My new maternal cousin’s tiny hands

When I was little, my mom completed her degree dissertation and I vividly remember a party where friends asked her about it and she said something along the lines of, “Let me get my baby”, then fetching the book. A five-year-old desperate for a younger sibling, I felt kind of fooled.

This weekend, I got to meet my new baby cousin. He is adorable, has triangular toe nails and might just be the calmest baby ever. He didn’t cry at all even when we had to pull three tight pieces of baby garment over his head. “Are you going to have kids soon?” his older sister asked me. If I didn’t have the feeling of being fooled still in me, I might have said, “Oh, I already have one” – because the jubilee we’re currently preparing is kind of like my baby. A project very close to my heart. It is also like a baby in terms of being much more labor-intensive than originally imagined. Luckily, I have three motivated co-workers who willingly support me in all we have to do, be it taping table cloths to tables, using personal relations to ensnare the local media or handwriting dozens of placement cards. Plus the chairperson of the juniors who despite not being on site yet is a great partner in crime. Yesterday, I decided that she had to be the one getting the fresh rolls in the morning (because to keep costs low for the participants, we do almost everything ourselves).I emailed her, “I have just named you roll responsible, I hope you feel honored”. She replied, “That’s perfect, I’ve studied 20 credit points of ‘dough-based foods acquisition’ at university, so I feel I am up to the task”. It’s a pleasure working with qualified candidates!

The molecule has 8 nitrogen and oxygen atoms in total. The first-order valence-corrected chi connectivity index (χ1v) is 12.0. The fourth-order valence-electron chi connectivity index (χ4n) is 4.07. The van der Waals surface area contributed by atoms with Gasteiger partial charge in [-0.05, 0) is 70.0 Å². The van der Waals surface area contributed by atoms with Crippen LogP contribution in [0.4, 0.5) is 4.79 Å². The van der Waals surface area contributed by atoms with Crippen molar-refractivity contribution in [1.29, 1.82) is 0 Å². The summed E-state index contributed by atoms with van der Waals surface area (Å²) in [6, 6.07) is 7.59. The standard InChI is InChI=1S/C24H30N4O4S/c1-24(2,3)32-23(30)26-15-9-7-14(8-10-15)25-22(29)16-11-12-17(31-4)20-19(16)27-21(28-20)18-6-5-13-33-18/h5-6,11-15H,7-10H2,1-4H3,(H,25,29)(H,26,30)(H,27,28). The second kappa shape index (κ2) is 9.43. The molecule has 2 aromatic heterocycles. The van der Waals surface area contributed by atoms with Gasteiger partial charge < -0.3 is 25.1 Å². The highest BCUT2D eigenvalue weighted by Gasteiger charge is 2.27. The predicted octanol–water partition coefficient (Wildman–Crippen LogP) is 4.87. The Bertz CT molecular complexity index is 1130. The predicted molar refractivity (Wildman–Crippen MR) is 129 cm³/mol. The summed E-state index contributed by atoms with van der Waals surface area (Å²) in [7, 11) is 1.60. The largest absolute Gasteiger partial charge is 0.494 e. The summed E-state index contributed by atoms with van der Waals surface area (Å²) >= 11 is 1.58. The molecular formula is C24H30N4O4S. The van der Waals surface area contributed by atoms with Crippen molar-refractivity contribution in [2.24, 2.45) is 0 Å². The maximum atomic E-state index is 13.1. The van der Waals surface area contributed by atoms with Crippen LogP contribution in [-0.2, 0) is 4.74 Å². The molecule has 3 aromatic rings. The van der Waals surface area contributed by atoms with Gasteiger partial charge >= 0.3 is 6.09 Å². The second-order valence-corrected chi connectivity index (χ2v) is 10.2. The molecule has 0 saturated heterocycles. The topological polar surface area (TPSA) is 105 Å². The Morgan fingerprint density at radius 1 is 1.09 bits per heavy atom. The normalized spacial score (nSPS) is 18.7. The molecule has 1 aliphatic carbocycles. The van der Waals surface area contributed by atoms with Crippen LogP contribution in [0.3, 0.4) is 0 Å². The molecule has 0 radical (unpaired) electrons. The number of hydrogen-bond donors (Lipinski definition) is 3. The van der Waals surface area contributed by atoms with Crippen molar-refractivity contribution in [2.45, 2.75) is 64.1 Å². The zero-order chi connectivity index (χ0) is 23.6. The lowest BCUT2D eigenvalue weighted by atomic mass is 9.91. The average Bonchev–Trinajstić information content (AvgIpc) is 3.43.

As if there was not enough to think of with a list of very detailed and complicated logistics for this event, my Pax is moving in tomorrow. That was the date Ikea could offer and you don’t say no to Ikea. My friend Britta lent me her wardrobe for almost a year now and as she’s about to leave for Canada for a while, she didn’t need it back. The Pax barely fits into my bedroom but two wardrobes definitely can’t be in there – so I had to get one down to the basement. But I’m just a girl, how on earth was I supposed to manage that? I decided to give our online neighborhood community a shot and asked if someone could help me carrying down the wardrobe, carefully adding that I live on the ground floor. Would you believe it, within minutes a guy replied he could come by. A day later, the next one said he’d help. So tonight, two apparently praticed men came by and carried the wardrobe to the basement. I was amazed by their helpfulness and almost had to force them to accept some Merci-chocolate as a thanks. I guess you can say a lot about Dizzel but the Dizzel neighbors are good folks!


My co-worker is drawing motivational things for me


We got to design a new banner for our juniors. As you see, that made me happy. To the right the old banner, the left shows our new.


I started seating plans today. One of the most difficult and most fun tasks!

Del 7 i citat-samlingen

“Jag googlemapar mig själv ibland. Det hjälper mot hemlängtan”.